There are a bewildering array of options you might use when choosing a technology for your teaching practice, either within the offerings available from your university’s learning management system or externally, using services, apps, or platforms available through the web. This course will help you critically evaluate the options available external to your university, so you can select the right tool for the job and take the privacy, sustainability, policy, and assessment issues into account.
As always, pedagogy first
We’ve discussed in previous courses the importance of choosing a tool that will meet the desired learning outcomes for an activity. If there is a mismatch between the type of technology and the activity that the students will be doing, it can have a negative impact on student experience and can hamper, rather than support, their learning. If you’d like to review the advice and ideas on how to design activities using technology-enhanced learning (TEL), we recommend you check out these previous posts to help you decide what type of tools you might use to best meet your learning outcomes.
One of the first things to consider is what is already available to you through your institutional learning management system (LMS). At ANU, this is Wattle, which includes Moodle, Echo360 Active Learning Platform, Mahara ePortfolio, Turnitin, and Adobe Connect. To get us started, let’s consider some of the benefits, risks, and challenges of using either the LMS or an external tool.
Take a look at the video, below, from UNSW’s Learning to Teach Online series. (Just a quick note: the video refers to the “open web” to mean tools on the web, external to the “closed” LMS, not open in terms of open educational resources.)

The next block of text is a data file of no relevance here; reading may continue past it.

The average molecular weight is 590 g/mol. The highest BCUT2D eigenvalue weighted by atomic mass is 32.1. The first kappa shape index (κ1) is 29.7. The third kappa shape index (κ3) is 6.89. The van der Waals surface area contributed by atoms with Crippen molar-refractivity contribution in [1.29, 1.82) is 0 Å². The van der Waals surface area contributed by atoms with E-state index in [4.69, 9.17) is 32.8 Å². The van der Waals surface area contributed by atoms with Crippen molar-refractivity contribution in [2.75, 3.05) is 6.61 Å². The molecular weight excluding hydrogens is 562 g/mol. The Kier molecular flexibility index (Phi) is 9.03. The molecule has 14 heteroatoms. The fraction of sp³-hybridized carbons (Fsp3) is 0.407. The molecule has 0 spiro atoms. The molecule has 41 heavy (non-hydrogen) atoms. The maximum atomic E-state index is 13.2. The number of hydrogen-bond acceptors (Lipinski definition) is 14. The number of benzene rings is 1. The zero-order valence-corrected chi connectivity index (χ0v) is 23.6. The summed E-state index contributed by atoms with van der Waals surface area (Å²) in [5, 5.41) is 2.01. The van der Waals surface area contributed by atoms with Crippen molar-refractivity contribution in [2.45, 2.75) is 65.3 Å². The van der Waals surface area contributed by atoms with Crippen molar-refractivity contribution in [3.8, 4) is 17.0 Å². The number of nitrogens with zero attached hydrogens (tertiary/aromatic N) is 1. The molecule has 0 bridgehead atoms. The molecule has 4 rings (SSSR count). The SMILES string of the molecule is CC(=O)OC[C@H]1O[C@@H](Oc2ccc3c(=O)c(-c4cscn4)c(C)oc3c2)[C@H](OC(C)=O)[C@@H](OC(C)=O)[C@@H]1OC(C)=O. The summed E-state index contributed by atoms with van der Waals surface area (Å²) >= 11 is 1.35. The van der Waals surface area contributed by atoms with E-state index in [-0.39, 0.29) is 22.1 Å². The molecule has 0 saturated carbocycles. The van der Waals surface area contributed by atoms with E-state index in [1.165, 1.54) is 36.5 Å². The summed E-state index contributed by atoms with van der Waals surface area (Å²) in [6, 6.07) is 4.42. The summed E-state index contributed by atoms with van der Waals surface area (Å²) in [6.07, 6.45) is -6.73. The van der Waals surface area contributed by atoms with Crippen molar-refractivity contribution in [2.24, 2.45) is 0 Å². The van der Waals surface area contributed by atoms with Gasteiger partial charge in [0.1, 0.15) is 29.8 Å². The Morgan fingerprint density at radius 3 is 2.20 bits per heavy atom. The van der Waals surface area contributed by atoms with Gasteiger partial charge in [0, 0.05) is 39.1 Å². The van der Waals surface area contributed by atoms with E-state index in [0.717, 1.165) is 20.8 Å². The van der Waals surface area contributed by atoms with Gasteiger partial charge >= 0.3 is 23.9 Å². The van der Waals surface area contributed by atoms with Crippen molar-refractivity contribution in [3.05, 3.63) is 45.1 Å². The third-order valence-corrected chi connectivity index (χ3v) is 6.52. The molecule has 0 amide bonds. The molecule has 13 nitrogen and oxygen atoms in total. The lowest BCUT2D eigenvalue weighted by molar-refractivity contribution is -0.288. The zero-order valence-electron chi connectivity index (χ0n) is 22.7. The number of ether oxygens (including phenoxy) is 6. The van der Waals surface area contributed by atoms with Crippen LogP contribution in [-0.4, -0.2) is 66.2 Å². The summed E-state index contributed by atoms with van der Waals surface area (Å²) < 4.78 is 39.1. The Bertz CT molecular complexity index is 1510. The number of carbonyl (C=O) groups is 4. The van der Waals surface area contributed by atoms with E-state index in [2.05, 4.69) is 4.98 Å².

When might you use the LMS for an activity, and when might you use something else?
Open or closed?
The LMS is a guaranteed and safe environment, that is closed to anyone not enrolled in the course, authenticated, and grading and assessment are easily tracked and connected to verified student identities. Another key benefit is that institutions usually provide support, advice, and training on how to use the LMS. At ANU, you can get support from ANU Online (that’s us!) or your College-based educational design teams.
However, the LMS is often not as flexible, social, or innovative as other tools available online, and can be slow to change if what you need is not already available. The focus of the LMS on reliability and stability can often come at the expensive of openness and flexibility.
External or open tools are often designed to be collaborative and social. While the video indicates that students are generally already familiar with the open web systems, several studies have highlighted that this is not always the case. For example, Bennett et al (2012) found that most students had little prior experience with tools like blogging and wikis, and struggled to see the value of these tools for educational purposes. However, apps and platforms are usually designed to be extremely easy to use and mobile-friendly. Due to the range of tools out there, there is something available that will likely meet your specific needs as well, whereas the LMS is often more generic.
Keeping a critical eye